... because they exist.
As our lives become more and more technologically integrated it becomes vital to understand how people consume, use, and generate information. That is, what do we learn in this increasingly digital age, and how do we learn it.
How many times has this happened: you are out with friends and you will be involved in a conversation where some details are missing. For example, when a particular event started, or what years a TV show aired, or the name of an actor in a movie, or the title of a sing or book, or how to convert from cups to gallons, or whatever. After a few minutes of banter and deciding that you do not know the answer to the question, someone says, "if only there was a way that we could figure that out". At which point several people take out their phones, retreat into the internet for a few minutes, and emerge with some facts that address the question.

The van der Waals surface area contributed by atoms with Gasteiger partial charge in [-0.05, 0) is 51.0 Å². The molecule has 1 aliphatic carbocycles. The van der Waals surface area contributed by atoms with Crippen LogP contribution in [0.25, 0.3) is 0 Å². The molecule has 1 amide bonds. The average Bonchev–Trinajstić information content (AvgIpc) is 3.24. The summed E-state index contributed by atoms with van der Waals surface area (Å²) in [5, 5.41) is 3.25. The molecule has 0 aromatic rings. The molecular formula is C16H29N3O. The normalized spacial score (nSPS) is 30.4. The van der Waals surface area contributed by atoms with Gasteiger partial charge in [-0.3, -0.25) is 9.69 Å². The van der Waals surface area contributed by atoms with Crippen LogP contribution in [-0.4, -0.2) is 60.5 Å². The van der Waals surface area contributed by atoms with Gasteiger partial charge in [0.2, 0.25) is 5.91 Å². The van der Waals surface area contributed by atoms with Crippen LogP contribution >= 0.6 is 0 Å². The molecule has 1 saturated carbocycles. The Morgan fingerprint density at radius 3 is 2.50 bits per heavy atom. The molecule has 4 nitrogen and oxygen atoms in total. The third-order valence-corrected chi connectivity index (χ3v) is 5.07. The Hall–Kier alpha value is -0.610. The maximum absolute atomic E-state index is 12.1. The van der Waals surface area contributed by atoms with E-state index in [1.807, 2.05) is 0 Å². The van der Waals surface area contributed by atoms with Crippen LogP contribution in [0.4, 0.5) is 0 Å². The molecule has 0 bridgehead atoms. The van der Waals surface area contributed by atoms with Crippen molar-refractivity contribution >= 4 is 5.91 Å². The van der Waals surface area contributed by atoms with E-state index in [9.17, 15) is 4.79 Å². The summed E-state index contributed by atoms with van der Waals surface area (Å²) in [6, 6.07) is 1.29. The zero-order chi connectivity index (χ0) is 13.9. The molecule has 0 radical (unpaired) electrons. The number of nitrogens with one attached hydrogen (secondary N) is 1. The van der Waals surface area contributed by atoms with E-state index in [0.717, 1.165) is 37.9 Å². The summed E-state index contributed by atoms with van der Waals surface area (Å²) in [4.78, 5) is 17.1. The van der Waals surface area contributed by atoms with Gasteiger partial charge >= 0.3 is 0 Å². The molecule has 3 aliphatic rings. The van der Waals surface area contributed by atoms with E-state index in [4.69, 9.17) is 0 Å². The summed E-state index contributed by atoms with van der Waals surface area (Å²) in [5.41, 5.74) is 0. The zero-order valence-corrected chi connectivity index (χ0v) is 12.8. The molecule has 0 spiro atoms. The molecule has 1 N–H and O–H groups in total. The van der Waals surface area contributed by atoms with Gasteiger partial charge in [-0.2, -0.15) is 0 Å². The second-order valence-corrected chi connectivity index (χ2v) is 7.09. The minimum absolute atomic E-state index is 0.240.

This is the most obvious (and maybe most prevalent) kind of online learning. The sort where facts can be found relatively quickly. I'm not sure how much teaching is happening in the above scenario. The question I wonder about is whether this fact acquisition is the only type of learning that can happen in online environment. A search engine is much better than a human at coming up with facts. But, a computer is not very good at synthesizing information or asking good questions. It is not even very good at so-called adaptive instruction. (Technically, the program/website/app is not reacting at all. It is only following an algorithm designed by a human.)
My questions are: How does a human teacher use technology to enhance learning? How does a teacher use digital technologies to move beyond fact acquisition and procedural knowledge?